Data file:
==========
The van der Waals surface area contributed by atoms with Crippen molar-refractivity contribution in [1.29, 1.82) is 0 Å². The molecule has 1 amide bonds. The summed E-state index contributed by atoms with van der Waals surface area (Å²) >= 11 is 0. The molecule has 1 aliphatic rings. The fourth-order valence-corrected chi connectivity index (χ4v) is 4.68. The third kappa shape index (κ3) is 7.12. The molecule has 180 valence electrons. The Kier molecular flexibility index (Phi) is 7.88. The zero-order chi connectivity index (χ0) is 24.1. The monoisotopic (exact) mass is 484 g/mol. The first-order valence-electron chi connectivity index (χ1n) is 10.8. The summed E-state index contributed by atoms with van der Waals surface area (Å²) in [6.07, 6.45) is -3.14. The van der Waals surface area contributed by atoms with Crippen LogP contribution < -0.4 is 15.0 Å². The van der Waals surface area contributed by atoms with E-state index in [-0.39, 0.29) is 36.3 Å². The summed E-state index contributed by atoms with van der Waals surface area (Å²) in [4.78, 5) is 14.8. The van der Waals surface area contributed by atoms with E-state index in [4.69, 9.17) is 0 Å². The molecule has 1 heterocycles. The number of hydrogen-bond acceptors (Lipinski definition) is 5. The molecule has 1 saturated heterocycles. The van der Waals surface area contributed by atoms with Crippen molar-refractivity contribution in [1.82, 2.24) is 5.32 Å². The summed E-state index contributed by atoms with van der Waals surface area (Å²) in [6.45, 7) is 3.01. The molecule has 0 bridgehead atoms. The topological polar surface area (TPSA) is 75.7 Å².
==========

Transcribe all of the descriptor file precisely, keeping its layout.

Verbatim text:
The van der Waals surface area contributed by atoms with Crippen molar-refractivity contribution in [1.29, 1.82) is 0 Å². The molecule has 1 amide bonds. The summed E-state index contributed by atoms with van der Waals surface area (Å²) >= 11 is 0. The molecule has 1 aliphatic rings. The fourth-order valence-corrected chi connectivity index (χ4v) is 4.68. The third kappa shape index (κ3) is 7.12. The molecule has 180 valence electrons. The Kier molecular flexibility index (Phi) is 7.88. The zero-order chi connectivity index (χ0) is 24.1. The monoisotopic (exact) mass is 484 g/mol. The first-order valence-electron chi connectivity index (χ1n) is 10.8. The summed E-state index contributed by atoms with van der Waals surface area (Å²) in [6.07, 6.45) is -3.14. The van der Waals surface area contributed by atoms with Crippen LogP contribution < -0.4 is 15.0 Å². The van der Waals surface area contributed by atoms with E-state index in [-0.39, 0.29) is 36.3 Å². The summed E-state index contributed by atoms with van der Waals surface area (Å²) in [4.78, 5) is 14.8. The van der Waals surface area contributed by atoms with E-state index in [4.69, 9.17) is 0 Å². The molecule has 1 heterocycles. The number of hydrogen-bond acceptors (Lipinski definition) is 5. The molecule has 1 saturated heterocycles. The van der Waals surface area contributed by atoms with Crippen molar-refractivity contribution in [1.82, 2.24) is 5.32 Å². The summed E-state index contributed by atoms with van der Waals surface area (Å²) in [6.45, 7) is 3.01. The molecule has 0 bridgehead atoms. The topological polar surface area (TPSA) is 75.7 Å².